Byline: Reg Birchfield
Diversity at the top and in the ranks of a workforce boosts organisational performance. Managers and directors who ignore the evidence of the difference diversity makes do their enterprises no favours.
The focus is currently more on gender than ethnic diversity. The New Zealand Stock Exchange (NZX), for example, is making much of its new rule requiring listed companies to disclose the level of gender balance on boards and in top management tiers.
But ethnic diversity is equally critical. Sadly, a recent survey of New Zealand and Australian workforces suggests that while ethnic diversity is seen as generally positive, just half the respondents think it delivers organisational benefits.
Conflicting perceptions and ingrained bias notwithstanding, NZIM chief executive Kevin Gaunt sees diversity as both topical and important. It will be one of management's critical strategic issues for the next 20 years, he says.
New Zealand's changing demography will change attitudes toward the importance of diversity, as will the growing influence of Asia. "The centre of balance of the world economy is shifting to India and China. Employers will need to appreciate the value of employing people who are often, sadly, now seen as interlopers," says Gaunt.
A Leadership, Employment and Direction (L.E.A.D.) survey conducted by Leadership Management Australasia (LMA) recently found that fewer than a third of employees want more diversity in their future workplace. "The results suggest that ethnic diversity is more tolerated than embraced," said LMA's executive chairman Grant Sexton. "There's a reasonably positive attitude toward ethnic diversity but mixed feelings about the value of extending it."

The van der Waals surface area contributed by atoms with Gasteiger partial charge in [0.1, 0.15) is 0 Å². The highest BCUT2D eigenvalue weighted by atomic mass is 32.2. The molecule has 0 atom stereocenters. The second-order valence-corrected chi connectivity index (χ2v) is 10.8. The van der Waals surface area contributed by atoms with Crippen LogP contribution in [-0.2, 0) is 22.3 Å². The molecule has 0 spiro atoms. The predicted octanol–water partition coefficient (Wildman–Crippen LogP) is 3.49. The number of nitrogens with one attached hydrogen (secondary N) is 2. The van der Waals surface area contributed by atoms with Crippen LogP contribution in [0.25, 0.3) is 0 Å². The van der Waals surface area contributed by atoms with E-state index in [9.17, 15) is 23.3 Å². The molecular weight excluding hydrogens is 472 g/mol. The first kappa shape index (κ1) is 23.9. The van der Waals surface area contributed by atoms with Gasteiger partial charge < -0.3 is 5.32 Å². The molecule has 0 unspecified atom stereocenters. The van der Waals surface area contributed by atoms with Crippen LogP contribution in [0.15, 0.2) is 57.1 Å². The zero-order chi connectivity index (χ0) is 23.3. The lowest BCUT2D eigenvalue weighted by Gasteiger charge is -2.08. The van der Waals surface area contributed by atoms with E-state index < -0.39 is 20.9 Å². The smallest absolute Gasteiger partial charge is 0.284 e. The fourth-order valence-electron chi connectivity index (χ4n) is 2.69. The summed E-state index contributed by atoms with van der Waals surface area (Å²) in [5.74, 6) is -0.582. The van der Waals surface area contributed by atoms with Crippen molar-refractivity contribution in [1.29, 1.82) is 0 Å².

More than 2000 Australian and New Zealand business leaders, senior and middle managers and non-managerial employees were surveyed for the L.E.A.D. study. A third of respondents at all three levels were opposed to increasing the levels of ethnic diversity in their organisations. Leaders were, nevertheless, 37 percent more likely than their employees (25 percent) to favour more diversity. Sexton thinks this suggests a better leadership-level understanding of the potential benefits and advantages a more diverse workforce delivers.
The study also showed that attitudes toward diversity are driven by existing experiences and outlooks. The future challenge for leaders and managers, therefore, is to create an environment that celebrates diversity, and leverages and harnesses its potential rather than fearing and resisting it, according to Sexton.
Gaunt thinks companies wanting to do business offshore must embrace ethnic diversity or risk limiting trading opportunities. First-generation immigrants undoubtedly struggle in the New Zealand workplace, he says. "But the children of immigrants grow up with local language skills enhanced by an understanding of the countries their parents came from. They know how to connect with these countries and these markets. This makes them more valuable to an organisation than a New Zealander who hasn't got these links to China, Singapore, Vietnam, India or wherever," he adds.
Internationally, diversity has shot to the top of the management agenda -- earning it fad status. It's a reflection of changing leadership attitudes and values. Successfully managing diversity is both the new challenge and the new opportunity, as much as anything because more diverse workplaces deliver demonstrably better outcomes.
Diversity is even being called a strategic asset. Thinking of it as such reportedly lifts performance outcomes and boosts productivity. According to American diversity coach Jim Rodgers, interpreting diversity as a strategy allows management to challenge an organisation's existing paradigm and introduce new thinking about people.
But like quitting smoking or any other entrenched practice, organisations must be "ready" to effectively implement a diversity strategy. …